An Analysis of the Lion, the Witch, and the Wardrobe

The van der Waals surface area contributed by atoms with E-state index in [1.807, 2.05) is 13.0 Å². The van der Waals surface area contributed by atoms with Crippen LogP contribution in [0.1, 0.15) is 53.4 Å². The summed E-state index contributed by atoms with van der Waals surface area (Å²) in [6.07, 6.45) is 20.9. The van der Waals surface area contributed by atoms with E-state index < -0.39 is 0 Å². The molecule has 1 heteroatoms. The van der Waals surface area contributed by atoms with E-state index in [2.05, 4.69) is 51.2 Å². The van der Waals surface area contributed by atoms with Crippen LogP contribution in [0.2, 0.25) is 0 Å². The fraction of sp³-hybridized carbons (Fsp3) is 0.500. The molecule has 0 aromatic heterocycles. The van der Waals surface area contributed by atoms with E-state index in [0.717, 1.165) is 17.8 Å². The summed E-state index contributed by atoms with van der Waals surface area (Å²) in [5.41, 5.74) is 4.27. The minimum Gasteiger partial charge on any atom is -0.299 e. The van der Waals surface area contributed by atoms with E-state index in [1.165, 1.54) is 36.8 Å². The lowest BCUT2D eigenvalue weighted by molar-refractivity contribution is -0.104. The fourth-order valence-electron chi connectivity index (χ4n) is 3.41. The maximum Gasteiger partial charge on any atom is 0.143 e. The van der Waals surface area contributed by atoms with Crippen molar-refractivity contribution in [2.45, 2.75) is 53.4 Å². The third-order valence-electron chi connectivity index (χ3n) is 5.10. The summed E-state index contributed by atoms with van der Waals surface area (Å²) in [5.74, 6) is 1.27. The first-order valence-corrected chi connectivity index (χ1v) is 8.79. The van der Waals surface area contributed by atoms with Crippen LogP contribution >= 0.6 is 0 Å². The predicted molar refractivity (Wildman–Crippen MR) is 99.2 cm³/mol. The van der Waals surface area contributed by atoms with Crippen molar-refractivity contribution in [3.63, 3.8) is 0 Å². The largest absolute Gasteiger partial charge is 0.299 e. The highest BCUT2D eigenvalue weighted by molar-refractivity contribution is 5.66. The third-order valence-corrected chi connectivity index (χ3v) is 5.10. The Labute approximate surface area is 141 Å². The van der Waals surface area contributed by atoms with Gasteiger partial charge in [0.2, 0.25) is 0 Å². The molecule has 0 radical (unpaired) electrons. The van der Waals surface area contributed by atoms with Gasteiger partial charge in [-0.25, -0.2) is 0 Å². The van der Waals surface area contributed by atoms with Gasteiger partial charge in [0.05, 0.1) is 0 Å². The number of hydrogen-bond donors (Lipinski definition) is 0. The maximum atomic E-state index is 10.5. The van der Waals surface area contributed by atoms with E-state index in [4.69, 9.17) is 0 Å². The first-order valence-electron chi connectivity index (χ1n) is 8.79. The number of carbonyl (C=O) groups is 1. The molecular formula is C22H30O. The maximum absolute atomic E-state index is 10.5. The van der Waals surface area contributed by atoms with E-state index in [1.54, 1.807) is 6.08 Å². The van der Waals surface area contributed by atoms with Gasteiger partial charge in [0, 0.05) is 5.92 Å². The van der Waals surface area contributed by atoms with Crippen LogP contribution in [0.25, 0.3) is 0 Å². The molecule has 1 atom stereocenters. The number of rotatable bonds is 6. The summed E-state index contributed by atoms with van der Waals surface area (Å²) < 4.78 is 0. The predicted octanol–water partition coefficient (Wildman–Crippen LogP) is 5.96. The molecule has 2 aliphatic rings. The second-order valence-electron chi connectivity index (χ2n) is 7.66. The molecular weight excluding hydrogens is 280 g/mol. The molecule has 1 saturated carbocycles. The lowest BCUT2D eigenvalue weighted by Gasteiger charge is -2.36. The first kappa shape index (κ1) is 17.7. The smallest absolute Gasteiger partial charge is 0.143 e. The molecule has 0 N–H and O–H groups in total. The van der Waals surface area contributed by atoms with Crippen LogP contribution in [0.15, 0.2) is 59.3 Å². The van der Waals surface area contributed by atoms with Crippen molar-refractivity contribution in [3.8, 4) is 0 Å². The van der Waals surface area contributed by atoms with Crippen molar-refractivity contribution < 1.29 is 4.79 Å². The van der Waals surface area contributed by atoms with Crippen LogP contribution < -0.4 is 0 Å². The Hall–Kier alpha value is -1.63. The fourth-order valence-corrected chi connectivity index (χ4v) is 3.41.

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The Chronicles of Narnia are veritably the most popular writings of C.S. Lewis. They are known as children’s fantasy literature, and have found favor in older students and adults alike, even many Christian theologians enjoy these stories from Lewis; for there are many spiritual truths that one can gleam from them, if familiar with the Bible. However, having said this, it is noteworthy to say that Lewis did not scribe these Chronicles for allegorical didactics of the Christian faith, but wrote them in such a well-knit fashion that young readers might understand Christian doctrine through captivating fantasy and thus gain an appreciation for it. With this in mind, and in the interest of this assignment, the purpose of this paper is an attempt to analyze one of the many doctrines of the Christian faith from The Lion, The Witch, And, The Wardrobe (LWW), namely, temptation and how Lewis illustrates it through an individual character, Edmund. Before we delve into the temptation of LWW, let’s observe its prolegomena as found in The Magician’s Nephew: In the Genesis’ creation story, there are two rudiments of evil found—Adam and Eve’s direct disobedience to God's commandment (Gen 2-3), and the deception of the serpent (Gen 3). The Witch in The Magician's Nephew may be seen as a representation of the introduction of sin, but also, later in the story, as a figure representing the character of the serpent. This marks a move away from the theme of creation and a step towards the theme of temptation in the Narnia Chronicles. The theme of temptation is present in both the Bible and the Narnia Chronicles, and Lewis often models his presentations of temptation after stories and characters from the Bible. A good example of this is found ... ... middle of paper ... ...ins, and Aslan pays for it with his life, as did Christ (Rom 5:8). The Narnia Chronicles have already established themselves as timeless works of literature. They appeal to both the atheists and the God-fearing, to both the uneducated and to scholars; to children and adults. An understanding of the Biblical allegory in these books is not essential to their appreciation. A critical analysis of these works, however, does allow the reader to more fully appreciate Lewis' unique gift to simplify complex narratives and craft beautiful children's fantasies. This, in turn, allows the reader to gain both a deeper understanding of Lewis as a skilled creative writer, and a deeper satisfaction of his art. To be able to appreciate C.S. Lewis as such an artisan can only add to one's enjoyment of his works.
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